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commented Mar 12, 2014

@coffeemug The thing I thought of was consistency. Maybe it's just my OCD :) (but I think others may find it useful too). And for some types of uuid generation it would not be difficult to include.

@coffeemug coffeemug modified the milestones: 1.13-polish, backlog, subsequent Mar 26, 2014

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commented Apr 10, 2014

@sandstrom, not sure that's a good idea – you're going to completely break relationships between records that use the ID field. This is really something that would need to be scripted for your particular situation.

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commented Apr 10, 2014

@mike-marcacci Yes, foreign keys must be updated too, naturally.

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commented Aug 14, 2014

Note, this is related to #2063.

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commented Aug 20, 2014

Also somewhat related to #2920.

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commented Aug 20, 2014

Another one we should add is a "packed" UUID. It should be stored in the shortest possible way, e.g. storing 7 bits of the UUID per character in a string.
That would make storing small documents a lot more space efficient and would also speed up access and reduce i/o costs.

@coffeemug coffeemug modified the milestones: reql-discussion, subsequent Sep 4, 2014

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commented Sep 8, 2014

What's the scope of this issue?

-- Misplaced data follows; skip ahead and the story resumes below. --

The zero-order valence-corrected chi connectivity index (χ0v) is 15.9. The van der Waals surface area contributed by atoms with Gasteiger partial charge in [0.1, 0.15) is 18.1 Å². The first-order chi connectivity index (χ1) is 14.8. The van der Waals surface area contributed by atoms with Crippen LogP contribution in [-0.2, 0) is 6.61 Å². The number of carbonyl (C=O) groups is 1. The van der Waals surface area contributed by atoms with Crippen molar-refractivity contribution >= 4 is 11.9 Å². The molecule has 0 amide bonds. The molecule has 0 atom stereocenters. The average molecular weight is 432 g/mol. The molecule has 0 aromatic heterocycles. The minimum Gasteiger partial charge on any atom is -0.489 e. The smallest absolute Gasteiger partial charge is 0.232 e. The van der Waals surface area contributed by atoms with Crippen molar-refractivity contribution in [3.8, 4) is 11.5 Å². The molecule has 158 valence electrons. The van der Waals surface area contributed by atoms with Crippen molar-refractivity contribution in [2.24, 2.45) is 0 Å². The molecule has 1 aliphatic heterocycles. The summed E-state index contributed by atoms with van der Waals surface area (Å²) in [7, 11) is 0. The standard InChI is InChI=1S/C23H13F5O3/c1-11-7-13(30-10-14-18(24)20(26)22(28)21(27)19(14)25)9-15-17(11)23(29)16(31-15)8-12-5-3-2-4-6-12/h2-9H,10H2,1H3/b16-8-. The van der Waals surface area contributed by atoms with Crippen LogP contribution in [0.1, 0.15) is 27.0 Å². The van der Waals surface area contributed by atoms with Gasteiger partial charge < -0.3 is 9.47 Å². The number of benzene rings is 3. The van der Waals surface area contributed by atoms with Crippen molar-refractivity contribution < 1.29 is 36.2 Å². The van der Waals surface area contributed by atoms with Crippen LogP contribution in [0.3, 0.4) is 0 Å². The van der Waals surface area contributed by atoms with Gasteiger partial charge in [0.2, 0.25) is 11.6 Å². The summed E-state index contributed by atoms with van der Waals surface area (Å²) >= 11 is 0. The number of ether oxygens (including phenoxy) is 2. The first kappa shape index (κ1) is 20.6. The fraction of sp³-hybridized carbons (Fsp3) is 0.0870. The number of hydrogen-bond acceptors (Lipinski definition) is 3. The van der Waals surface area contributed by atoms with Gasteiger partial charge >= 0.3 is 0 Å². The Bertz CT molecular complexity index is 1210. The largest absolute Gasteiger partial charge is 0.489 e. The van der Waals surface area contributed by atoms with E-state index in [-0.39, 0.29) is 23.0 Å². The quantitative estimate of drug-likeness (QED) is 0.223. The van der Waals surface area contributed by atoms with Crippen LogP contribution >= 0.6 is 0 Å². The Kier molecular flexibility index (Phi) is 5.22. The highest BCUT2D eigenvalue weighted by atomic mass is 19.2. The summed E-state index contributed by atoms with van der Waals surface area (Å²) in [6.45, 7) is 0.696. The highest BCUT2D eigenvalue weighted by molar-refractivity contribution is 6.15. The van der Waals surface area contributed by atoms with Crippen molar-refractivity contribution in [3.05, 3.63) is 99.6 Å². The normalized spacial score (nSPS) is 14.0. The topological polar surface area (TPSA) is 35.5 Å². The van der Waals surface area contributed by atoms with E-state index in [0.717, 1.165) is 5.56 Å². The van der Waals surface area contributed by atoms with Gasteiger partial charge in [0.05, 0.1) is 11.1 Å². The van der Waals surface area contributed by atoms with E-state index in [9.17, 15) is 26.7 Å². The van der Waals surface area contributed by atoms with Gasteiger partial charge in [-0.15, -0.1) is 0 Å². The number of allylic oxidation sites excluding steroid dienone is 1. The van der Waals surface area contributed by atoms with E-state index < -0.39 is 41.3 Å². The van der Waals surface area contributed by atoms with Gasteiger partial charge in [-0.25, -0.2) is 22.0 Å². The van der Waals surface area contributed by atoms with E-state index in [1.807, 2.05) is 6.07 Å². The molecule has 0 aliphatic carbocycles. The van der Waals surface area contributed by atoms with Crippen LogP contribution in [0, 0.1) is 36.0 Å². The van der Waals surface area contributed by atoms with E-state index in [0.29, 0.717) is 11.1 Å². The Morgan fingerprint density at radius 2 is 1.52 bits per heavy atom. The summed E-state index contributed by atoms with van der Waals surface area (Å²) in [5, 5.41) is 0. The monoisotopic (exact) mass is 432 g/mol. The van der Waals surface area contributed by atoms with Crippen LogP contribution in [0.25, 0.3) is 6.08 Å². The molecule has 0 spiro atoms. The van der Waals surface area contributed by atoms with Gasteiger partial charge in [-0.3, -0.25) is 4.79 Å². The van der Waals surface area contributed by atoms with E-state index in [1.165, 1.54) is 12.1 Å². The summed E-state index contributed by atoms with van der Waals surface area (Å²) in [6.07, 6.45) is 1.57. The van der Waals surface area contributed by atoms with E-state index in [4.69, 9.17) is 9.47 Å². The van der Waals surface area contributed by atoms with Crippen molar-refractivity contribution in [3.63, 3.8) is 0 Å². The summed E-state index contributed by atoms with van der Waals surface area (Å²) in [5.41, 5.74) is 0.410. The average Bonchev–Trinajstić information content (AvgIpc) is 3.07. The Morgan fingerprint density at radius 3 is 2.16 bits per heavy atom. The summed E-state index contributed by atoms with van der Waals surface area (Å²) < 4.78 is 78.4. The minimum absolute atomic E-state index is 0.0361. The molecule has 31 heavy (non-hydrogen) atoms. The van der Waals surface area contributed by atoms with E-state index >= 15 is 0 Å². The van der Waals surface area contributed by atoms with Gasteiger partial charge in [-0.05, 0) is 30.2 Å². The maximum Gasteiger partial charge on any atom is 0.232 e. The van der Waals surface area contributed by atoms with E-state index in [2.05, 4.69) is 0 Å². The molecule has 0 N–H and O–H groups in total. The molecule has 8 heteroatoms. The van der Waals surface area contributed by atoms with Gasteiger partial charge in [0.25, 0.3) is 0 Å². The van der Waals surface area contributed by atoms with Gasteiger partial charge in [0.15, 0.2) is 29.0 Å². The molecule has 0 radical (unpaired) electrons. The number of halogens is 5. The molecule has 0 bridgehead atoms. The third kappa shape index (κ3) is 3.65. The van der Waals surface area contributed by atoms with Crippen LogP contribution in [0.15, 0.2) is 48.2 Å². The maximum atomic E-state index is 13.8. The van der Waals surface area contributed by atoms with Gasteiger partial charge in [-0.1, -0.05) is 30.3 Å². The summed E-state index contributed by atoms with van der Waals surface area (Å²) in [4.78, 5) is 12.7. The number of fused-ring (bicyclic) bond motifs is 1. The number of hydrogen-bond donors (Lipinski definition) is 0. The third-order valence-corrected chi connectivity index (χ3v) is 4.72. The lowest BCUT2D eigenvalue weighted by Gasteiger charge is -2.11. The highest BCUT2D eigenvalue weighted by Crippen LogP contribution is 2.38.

And what's the use case?

People are used to have incremental integers from MySQL, but that's mostly because they do not have partitions.

If users want primary keys that are sorted, they could use r.now() right? If they are worried about collisions, they could also do r.now().add(r.uuid()).

If users want more human-readeable ids, maybe we should have shorted uuids that we can convert in base 10 like Google Plus have?

Should we wait for hash shards before having incremental uuids?

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commented Sep 10, 2014

I think we should allow multiple pkey autogeneration schemes as follows: insert takes an optarg pkey_gen that can be either a string specifying a preset strategy or a function of 0 arguments that's called once per row (so someone could write r.now().coerce_to('string') + r.uuid if they wanted).

@coffeemug -- could you come up with a list of pkey generation schemes people actually want?

@mlucy mlucy added the tp:active label Sep 10, 2014

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commented Sep 11, 2014

I had a slightly different proposal that I think would be better. r.uuid would take an optarg with the generation scheme. I think there should be two -- the current one (random), and a semi-monotonically-increasing one (essentially time.now() plus a random value tacked on at the end):

> r.uuid(scheme='random').run()
'e0f75d10-d770-4434-ae3e-23194ffbe581'

> r.uuid(scheme='ordered').run()
'2014-09-17;05:15:59.123;e0f7'

The users could specify the uuid generation scheme on table creation:

r.table_create('foo', id_scheme='ordered')

@mlucy pointed out in person that this would work way better after we have hash sharding (because if we don't and the user picks 'ordered', all the writes will be routed to one shard), so I think we should wait until hash sharding is in to do this (see #364).

Moving this out of the discussion period until we start working on hash sharding; please complain if you want this back in now.